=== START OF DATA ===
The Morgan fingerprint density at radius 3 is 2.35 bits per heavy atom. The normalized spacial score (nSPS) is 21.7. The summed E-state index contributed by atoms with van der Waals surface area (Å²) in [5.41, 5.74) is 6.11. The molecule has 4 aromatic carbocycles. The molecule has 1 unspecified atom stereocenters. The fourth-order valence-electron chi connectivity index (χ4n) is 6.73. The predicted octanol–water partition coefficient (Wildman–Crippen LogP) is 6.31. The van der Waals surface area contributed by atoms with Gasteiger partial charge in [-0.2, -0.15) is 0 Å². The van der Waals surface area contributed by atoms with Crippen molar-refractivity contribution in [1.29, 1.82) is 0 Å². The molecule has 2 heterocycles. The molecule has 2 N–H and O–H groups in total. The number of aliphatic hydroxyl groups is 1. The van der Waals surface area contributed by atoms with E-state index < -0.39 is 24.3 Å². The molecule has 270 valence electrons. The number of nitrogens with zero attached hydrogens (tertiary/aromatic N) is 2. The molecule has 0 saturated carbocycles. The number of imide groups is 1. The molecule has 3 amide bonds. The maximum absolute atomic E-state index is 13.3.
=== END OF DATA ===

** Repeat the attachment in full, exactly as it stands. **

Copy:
The Morgan fingerprint density at radius 3 is 2.35 bits per heavy atom. The normalized spacial score (nSPS) is 21.7. The summed E-state index contributed by atoms with van der Waals surface area (Å²) in [5.41, 5.74) is 6.11. The molecule has 4 aromatic carbocycles. The molecule has 1 unspecified atom stereocenters. The fourth-order valence-electron chi connectivity index (χ4n) is 6.73. The predicted octanol–water partition coefficient (Wildman–Crippen LogP) is 6.31. The van der Waals surface area contributed by atoms with Gasteiger partial charge in [-0.2, -0.15) is 0 Å². The van der Waals surface area contributed by atoms with Crippen molar-refractivity contribution in [1.29, 1.82) is 0 Å². The molecule has 2 heterocycles. The molecule has 2 N–H and O–H groups in total. The number of aliphatic hydroxyl groups is 1. The van der Waals surface area contributed by atoms with E-state index < -0.39 is 24.3 Å². The molecule has 270 valence electrons. The number of nitrogens with zero attached hydrogens (tertiary/aromatic N) is 2. The molecule has 0 saturated carbocycles. The number of imide groups is 1. The molecule has 3 amide bonds. The maximum absolute atomic E-state index is 13.3.